Phase 3, Strategic Leadership, is centered on Competency & Mastery based on the “Transforming Leadership Theory” introduced by Dr. Terry Anderson in the book, “Every Officer is a Leader”. In Strategic Leadership students are introduced to five Clusters containing 60 skills designed to transform their leadership application. Mastering these skills will allow tactical commanders to enhance their abilities to self-manage, improve interpersonal communication, manage conflict, problem solve and build teams. Ultimately they will become effective change agents within their organizations and their tactical teams. Strategic Leadership includes one self-assessment, two reading assignments, two blended modules specifically developed for tactical team commanders: Field Command and Command 2 and concludes with a Capstone Research Project.
At the end of Strategic Leadership, students will be able to achieve the following objectives in accordance with the information received in class:
Understand self-management skills for personal development.
Have the ability to build strength and maintain a grounded state of resilience even in a high-stress situation.
Develop a command presence based on a deep inner sense of calm and stability.
Understand your own natural style of communicating with others
To understand and apply the four Facilitative Conditions: Genuineness, Empathy, Respect and Specificity.
Understand the difference between Coaching, Counseling and Mentoring.
Understand the importance of accessing the development and functioning levels of others.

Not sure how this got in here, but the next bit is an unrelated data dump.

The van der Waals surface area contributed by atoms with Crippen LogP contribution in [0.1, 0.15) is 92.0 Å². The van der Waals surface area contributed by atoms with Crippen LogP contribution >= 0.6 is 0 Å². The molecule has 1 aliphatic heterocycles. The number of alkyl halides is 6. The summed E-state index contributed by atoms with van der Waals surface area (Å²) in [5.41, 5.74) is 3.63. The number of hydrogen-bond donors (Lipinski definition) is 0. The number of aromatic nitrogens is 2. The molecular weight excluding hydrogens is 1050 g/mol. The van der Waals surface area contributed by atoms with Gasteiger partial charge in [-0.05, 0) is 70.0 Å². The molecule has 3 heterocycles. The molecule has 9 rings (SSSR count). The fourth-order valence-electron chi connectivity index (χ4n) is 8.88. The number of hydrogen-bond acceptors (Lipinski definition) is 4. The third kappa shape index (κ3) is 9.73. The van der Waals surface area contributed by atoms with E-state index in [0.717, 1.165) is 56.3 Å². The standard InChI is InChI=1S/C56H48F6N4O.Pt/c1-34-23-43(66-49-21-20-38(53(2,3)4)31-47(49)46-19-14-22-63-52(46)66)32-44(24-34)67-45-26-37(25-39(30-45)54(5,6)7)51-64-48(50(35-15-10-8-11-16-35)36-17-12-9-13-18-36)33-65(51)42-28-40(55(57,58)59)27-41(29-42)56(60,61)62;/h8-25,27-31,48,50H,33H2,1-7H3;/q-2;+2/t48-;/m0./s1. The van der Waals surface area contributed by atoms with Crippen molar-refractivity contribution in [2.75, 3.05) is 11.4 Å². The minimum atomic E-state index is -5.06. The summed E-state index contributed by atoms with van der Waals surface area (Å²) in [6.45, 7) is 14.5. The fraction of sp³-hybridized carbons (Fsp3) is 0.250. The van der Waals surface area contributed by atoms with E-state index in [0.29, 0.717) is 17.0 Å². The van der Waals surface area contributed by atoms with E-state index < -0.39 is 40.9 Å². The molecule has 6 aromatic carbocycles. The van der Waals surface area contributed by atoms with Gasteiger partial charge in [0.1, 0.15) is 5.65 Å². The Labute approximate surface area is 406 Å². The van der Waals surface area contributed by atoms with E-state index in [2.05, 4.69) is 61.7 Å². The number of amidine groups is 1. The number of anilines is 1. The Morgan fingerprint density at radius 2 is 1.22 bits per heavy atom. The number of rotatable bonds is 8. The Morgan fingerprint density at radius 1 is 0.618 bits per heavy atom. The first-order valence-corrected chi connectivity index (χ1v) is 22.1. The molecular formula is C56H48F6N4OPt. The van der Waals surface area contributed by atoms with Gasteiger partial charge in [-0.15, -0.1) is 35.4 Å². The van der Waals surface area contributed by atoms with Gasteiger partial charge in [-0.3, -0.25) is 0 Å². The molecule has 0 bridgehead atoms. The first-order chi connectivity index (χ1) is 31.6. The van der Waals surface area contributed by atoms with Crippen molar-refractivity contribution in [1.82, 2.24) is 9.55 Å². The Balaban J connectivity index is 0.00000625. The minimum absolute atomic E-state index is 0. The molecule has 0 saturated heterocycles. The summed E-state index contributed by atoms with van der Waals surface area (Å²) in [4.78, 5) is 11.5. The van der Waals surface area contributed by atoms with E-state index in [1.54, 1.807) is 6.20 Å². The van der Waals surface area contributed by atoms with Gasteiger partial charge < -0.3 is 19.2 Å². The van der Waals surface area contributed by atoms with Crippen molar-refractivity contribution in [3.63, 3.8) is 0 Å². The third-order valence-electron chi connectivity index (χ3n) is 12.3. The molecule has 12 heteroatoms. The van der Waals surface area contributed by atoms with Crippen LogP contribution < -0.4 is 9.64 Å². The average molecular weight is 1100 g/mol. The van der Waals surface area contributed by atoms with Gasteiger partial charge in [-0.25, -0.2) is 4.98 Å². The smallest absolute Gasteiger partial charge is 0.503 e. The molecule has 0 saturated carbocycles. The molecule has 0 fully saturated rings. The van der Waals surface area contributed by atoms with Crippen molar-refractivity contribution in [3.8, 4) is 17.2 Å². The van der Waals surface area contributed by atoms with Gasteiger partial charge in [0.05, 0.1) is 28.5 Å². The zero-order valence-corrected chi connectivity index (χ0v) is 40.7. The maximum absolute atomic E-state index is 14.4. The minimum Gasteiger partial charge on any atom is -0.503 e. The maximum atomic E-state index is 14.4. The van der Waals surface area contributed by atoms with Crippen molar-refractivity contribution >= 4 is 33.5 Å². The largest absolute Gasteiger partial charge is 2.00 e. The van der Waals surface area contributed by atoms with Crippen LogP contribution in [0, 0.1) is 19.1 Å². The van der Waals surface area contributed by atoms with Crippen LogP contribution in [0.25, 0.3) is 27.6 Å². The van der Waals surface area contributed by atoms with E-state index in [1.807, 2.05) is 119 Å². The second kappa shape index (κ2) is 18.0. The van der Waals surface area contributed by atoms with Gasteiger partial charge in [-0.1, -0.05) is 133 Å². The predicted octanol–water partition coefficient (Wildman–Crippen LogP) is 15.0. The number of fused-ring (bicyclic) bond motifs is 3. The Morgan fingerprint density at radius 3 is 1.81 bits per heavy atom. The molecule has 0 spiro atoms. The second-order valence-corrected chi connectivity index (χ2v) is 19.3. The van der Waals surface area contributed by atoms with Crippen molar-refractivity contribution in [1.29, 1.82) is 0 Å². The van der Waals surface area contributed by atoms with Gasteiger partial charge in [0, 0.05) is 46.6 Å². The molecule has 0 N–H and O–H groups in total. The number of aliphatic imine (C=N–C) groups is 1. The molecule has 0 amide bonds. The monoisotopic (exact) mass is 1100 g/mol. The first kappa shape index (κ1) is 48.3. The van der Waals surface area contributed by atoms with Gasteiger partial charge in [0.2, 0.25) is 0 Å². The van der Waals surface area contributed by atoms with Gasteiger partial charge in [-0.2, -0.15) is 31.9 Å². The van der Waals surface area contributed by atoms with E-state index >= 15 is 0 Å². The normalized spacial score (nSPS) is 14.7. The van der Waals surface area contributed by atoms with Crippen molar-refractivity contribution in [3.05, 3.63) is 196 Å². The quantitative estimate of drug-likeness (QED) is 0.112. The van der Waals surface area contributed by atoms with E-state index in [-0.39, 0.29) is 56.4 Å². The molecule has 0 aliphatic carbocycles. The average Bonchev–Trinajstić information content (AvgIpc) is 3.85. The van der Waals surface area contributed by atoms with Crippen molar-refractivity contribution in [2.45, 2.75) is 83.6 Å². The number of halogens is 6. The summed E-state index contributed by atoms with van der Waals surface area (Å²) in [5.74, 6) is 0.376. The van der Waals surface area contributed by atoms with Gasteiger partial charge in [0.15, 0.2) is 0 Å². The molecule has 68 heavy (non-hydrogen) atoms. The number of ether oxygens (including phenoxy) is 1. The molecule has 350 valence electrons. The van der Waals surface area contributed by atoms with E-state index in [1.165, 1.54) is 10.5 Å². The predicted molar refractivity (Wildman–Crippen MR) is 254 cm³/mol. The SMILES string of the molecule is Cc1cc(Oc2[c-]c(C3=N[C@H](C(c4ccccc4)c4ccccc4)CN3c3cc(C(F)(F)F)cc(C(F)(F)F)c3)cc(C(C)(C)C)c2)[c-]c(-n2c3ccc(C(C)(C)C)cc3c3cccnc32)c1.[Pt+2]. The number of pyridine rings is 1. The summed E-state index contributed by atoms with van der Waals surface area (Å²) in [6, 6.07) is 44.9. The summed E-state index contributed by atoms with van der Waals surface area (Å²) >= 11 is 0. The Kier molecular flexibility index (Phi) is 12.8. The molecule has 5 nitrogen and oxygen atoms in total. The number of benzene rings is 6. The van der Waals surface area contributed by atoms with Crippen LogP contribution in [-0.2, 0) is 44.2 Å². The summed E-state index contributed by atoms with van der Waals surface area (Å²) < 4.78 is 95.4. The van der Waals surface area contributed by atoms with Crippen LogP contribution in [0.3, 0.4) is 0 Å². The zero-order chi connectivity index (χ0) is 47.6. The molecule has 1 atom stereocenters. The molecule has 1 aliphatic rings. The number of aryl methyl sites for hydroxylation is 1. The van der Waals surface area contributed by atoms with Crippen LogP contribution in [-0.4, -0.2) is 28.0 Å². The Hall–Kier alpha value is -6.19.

Become more capable of creating high-performance and high-morale teams.
Understand how Versatility Skills help you to develop your own style and become more responsive to the unique and changing characteristics of individuals, teams and organizations.
Developing a protocol to follow after officer involved shootings to ensure command responsibilities are addressed.
Showing an understanding and proper application of problem-solving techniques and analytical thinking for operational and non-operational problems.
Deconstructing team, squad, and individual skills to formulate a focused block of training and establishing automaticity and shared mental models within the team.
Identifying and distinguishing between basic aspects of several modern leadership theories and models and applying them to foster effective leadership, ethical decision-making, and motivation within the team.
Utilizing a given framework to develop a working model to facilitate effective testimony to defend team actions and command decisions.
Identifying critical mission areas and logistical concerns of a large operation and utilizing a given framework to staff the swat missions and address contingencies.
Identifying various potential missions that would benefit from a multi-jurisdictional response, identifying regional assets to apply to the missions, creating SOP Response Framework, and joint training plans to achieve the mission objectives.
Understanding the relationship between tactics and tempo, and utilizing analysis of the incident to shape your operational environment.
Anderson, T., et. al. (2012). Every Officer is a Leader: Coaching Leadership, Learning and Performance in Justice, Public Safety, and Security Organizations. New York: Troford.
Heal, C. (2012). Field Command. New York: Lantern.
Morgan, J. D. (1998). The Thinker’s Toolkit: 14 Powerful Techniques for Problem Solving. New York: Random House.